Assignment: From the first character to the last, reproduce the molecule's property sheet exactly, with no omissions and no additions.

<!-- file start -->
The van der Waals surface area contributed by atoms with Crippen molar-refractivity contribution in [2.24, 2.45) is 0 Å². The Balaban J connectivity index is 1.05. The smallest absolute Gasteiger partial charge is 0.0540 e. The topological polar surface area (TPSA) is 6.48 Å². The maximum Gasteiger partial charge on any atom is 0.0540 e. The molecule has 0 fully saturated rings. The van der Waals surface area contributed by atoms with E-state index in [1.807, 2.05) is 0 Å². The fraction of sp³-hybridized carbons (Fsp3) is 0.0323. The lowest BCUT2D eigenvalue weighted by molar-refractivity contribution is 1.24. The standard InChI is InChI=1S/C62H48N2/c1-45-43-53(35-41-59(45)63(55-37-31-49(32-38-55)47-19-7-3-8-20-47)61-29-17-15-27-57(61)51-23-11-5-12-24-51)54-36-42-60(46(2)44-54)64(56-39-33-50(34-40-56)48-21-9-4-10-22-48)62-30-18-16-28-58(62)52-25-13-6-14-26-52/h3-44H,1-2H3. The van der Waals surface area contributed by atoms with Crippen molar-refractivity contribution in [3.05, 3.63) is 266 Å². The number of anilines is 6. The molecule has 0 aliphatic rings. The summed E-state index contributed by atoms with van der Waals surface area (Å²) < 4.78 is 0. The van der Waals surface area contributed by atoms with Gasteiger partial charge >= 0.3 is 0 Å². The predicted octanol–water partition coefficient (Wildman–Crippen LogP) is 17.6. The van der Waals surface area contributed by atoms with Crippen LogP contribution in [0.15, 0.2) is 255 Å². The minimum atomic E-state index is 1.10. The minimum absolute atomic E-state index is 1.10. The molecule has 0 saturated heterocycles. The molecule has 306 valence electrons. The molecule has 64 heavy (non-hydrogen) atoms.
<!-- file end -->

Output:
The van der Waals surface area contributed by atoms with Crippen molar-refractivity contribution in [2.24, 2.45) is 0 Å². The Balaban J connectivity index is 1.05. The smallest absolute Gasteiger partial charge is 0.0540 e. The topological polar surface area (TPSA) is 6.48 Å². The maximum Gasteiger partial charge on any atom is 0.0540 e. The molecule has 0 fully saturated rings. The van der Waals surface area contributed by atoms with E-state index in [1.807, 2.05) is 0 Å². The fraction of sp³-hybridized carbons (Fsp3) is 0.0323. The lowest BCUT2D eigenvalue weighted by molar-refractivity contribution is 1.24. The standard InChI is InChI=1S/C62H48N2/c1-45-43-53(35-41-59(45)63(55-37-31-49(32-38-55)47-19-7-3-8-20-47)61-29-17-15-27-57(61)51-23-11-5-12-24-51)54-36-42-60(46(2)44-54)64(56-39-33-50(34-40-56)48-21-9-4-10-22-48)62-30-18-16-28-58(62)52-25-13-6-14-26-52/h3-44H,1-2H3. The van der Waals surface area contributed by atoms with Crippen molar-refractivity contribution in [3.05, 3.63) is 266 Å². The number of anilines is 6. The molecule has 0 aliphatic rings. The summed E-state index contributed by atoms with van der Waals surface area (Å²) < 4.78 is 0. The van der Waals surface area contributed by atoms with Gasteiger partial charge >= 0.3 is 0 Å². The predicted octanol–water partition coefficient (Wildman–Crippen LogP) is 17.6. The van der Waals surface area contributed by atoms with Crippen LogP contribution in [0.15, 0.2) is 255 Å². The minimum atomic E-state index is 1.10. The minimum absolute atomic E-state index is 1.10. The molecule has 0 saturated heterocycles. The molecule has 306 valence electrons. The molecule has 64 heavy (non-hydrogen) atoms.